David graduated in December 2020 – a peak of the pandemic – and immediately accepted a position with the Cleveland Clinic. It’s a rigorous job and he felt well prepared by his degree program.

“It’s hard sometimes. There are a lot of times I’m crying; there are a lot of times I’m frustrated,” David said. “But I still wouldn’t change it for the world because I’m constantly helping people every single day, which I love to do.”

Learn more about David.

Opportunity

I’m so proud David is following his passion to serve others; and I’m honored that his community college was able help him reach his goals. This represents the root of who we are as an organization. LCCC was created in 1963 to deliver quality educational opportunities for everyone. And in 1996, our community supported the addition of our University Partnership program, offering affordable bachelor’s and master’s degrees right here on the Elyria campus. As we celebrate the 25th anniversary of the LCCC’s University Partnership, I’m inspired by David and all the University Partnership graduates making a difference, and humbled by the community that made this program possible.

Since the creation of the University Partnership, nearly 7,000 people have seized this wonderful opportunity and earned their degree. What began as a partnership with five colleges and universities delivering 12 bachelor’s and master’s degrees has expanded to 14 partner colleges delivering more than 100 degrees. And because we know that high tuition costs are often a barrier to educational attainment, affordability remains central: the average University Partnership student saves $74,000 on the cost of a bachelor’s degree. Instead of racking up debt, LCCC and University Partnership students build relevant, job-ready skills that meet the needs of local employers. In fact, 90% of LCCC graduates find work here in Northeast Ohio.

Unity

Low cost, quality education that leads to high wage jobs; that’s one key to building strong communities, a strong economy and brighter future for us all. Another key lies in the knowledge that we can achieve more together than we can separately. As we convene for the first day of classes, we celebrate the unity that’s created when people from all walks of life come together to pursue their dreams.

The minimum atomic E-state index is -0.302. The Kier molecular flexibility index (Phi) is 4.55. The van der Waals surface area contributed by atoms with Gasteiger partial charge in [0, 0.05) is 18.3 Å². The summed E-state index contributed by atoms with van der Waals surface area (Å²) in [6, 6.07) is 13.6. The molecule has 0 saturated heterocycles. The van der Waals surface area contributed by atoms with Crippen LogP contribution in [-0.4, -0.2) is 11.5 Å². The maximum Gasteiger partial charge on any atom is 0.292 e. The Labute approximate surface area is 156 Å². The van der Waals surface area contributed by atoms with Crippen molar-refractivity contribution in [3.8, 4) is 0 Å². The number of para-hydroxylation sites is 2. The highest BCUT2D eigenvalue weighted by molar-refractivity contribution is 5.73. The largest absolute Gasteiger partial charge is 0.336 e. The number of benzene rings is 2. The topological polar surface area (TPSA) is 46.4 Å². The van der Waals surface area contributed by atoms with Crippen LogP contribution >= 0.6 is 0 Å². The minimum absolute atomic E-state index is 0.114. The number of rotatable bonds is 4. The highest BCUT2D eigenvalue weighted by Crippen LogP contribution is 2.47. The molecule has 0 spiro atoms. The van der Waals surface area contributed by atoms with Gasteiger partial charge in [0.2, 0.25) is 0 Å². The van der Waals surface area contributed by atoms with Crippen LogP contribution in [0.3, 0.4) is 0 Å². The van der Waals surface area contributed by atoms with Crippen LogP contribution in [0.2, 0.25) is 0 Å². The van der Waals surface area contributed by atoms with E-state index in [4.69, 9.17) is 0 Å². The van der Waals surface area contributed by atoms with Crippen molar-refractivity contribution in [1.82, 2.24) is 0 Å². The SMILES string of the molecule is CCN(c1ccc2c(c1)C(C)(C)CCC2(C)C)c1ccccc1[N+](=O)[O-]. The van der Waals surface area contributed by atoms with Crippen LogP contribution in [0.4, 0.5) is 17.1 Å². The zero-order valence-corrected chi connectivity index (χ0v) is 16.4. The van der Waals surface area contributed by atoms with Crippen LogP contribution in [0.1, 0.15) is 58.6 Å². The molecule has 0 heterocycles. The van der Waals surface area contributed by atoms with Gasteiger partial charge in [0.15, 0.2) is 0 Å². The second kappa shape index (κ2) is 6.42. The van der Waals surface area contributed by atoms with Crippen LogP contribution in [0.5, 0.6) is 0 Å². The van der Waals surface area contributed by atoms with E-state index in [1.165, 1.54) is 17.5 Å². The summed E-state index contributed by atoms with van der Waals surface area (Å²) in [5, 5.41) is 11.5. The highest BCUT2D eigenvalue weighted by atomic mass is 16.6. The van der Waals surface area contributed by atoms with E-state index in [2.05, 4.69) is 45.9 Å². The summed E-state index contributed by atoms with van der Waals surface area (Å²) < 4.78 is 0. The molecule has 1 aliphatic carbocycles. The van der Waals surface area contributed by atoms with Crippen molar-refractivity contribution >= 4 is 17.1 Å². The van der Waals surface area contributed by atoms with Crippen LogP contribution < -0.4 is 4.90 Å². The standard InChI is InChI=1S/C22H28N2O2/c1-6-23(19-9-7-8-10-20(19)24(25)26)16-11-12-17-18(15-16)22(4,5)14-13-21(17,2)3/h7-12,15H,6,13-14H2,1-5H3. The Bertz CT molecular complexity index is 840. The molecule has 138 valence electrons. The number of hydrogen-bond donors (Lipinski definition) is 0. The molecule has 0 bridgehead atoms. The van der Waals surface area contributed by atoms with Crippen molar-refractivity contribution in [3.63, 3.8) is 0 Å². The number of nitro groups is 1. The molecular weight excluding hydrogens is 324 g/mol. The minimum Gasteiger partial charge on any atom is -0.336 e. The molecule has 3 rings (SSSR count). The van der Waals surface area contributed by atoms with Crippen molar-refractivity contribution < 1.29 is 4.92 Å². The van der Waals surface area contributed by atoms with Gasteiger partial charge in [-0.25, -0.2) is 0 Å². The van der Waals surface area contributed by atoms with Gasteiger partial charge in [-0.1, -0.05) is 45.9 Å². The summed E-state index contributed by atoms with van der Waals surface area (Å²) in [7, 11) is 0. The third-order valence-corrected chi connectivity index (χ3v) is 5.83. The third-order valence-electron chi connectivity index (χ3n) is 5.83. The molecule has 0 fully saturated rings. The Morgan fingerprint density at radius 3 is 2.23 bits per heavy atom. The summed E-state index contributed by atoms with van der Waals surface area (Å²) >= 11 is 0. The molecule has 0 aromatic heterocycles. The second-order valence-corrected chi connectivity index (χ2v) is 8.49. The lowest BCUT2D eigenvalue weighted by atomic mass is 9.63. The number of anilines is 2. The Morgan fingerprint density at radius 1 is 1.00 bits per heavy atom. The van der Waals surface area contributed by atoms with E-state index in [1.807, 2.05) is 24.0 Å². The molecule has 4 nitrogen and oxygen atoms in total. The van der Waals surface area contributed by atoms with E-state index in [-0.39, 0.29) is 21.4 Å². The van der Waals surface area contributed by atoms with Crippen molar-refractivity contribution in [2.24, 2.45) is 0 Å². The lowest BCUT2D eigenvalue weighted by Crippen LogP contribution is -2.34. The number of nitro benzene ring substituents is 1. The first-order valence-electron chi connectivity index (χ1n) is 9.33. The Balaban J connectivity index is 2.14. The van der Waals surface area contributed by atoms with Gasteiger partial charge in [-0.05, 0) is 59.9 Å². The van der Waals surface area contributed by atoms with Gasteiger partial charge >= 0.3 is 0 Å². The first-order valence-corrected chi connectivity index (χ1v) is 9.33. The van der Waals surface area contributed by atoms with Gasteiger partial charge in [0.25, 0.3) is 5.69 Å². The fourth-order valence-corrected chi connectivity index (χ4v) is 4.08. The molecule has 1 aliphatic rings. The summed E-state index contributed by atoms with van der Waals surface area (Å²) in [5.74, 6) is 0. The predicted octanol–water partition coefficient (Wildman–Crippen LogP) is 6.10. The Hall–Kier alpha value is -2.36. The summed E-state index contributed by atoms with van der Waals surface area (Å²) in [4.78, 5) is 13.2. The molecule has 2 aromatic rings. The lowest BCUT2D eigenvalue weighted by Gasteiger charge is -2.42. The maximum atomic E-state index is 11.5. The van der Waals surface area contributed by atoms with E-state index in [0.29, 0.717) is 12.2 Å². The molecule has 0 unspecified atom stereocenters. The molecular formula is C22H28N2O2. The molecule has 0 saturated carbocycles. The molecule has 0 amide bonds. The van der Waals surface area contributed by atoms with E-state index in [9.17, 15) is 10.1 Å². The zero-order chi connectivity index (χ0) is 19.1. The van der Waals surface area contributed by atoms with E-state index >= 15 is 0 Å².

To inspire students on this topic, we hosted an event in College Center on January 18 commemorating the life’s work of Dr. Martin Luther King, Jr. and featuring former NFL player, Shawn Harper. Shawn’s story of overcoming the odds and surmounting negativity was a wonderful message for our students as they begin their spring semester, likely facing challenging circumstances on a personal or emotional level.

To further mark this occasion and our commitment to social justice, today we unveiled the launch of a Unity Quilt. Students, faculty and the community can participate by creating a personalized square that represent their views on unity, service and community. Alone, each square tells just one story, but when woven together, a beautiful new collective emerges.

Like the quilt, each student starting class today has their own experience that becomes an integral part of the overall fabric of our campus and our community. My hope for this semester is that students continue boldly in pursuit of their dreams – and their community college will be here to help them by providing opportunity, connection to community and unity for all.

With warm regards this holiday season

As the holidays approach, I find myself reflecting on what truly matters.

Over the past year, I have seen our community come together as we navigate the future together. At Lorain County Community College, this includes our students, faculty and staff, as well as our collaborations with many public and private partners. Thank you for all you do to make our community a caring and vibrant place to live.

In the coming year, I encourage to you continue to care for one another and to live each day with gratitude and joy.

With warm regards,

Marcia J. Ballinger, Ph.D.
President
Lorain County Community College

Remembering 20 years since 9/11

For those of us old enough to remember, it’s a day frozen in time. September 11, 2001.
It’s one of those days that leaves a mark on your soul. You remember what you were doing, where you were and who you were with at the time the news broke that our country was under attack. For all of us, the day was marked with fear, shock and sadness and forever changed the way we view the world.

It’s now been 20 years since terrorists overtook four commercial flights, crashing the planes in New York City, Washington, D.C., and Shanksville, Pennsylvania. Two decades have passed since 2,977 innocent people lost their lives that day, yet the memories of that day never get easier. On that day we held our collective breath, worrying, wondering what would happen next.

And yet, in the midst of the tragedy, there was still a spark of the American spirit. That spark grew into a flickering flame and soon a raging fire as our country came together to heal, to hope and to move forward in the face of tragedy. When the chips were stacked against us, Americans across the nation came together with resolve and hope for our future. In the days, weeks and months that followed, we were one people: Americans. And we did what Americans do: we helped each other.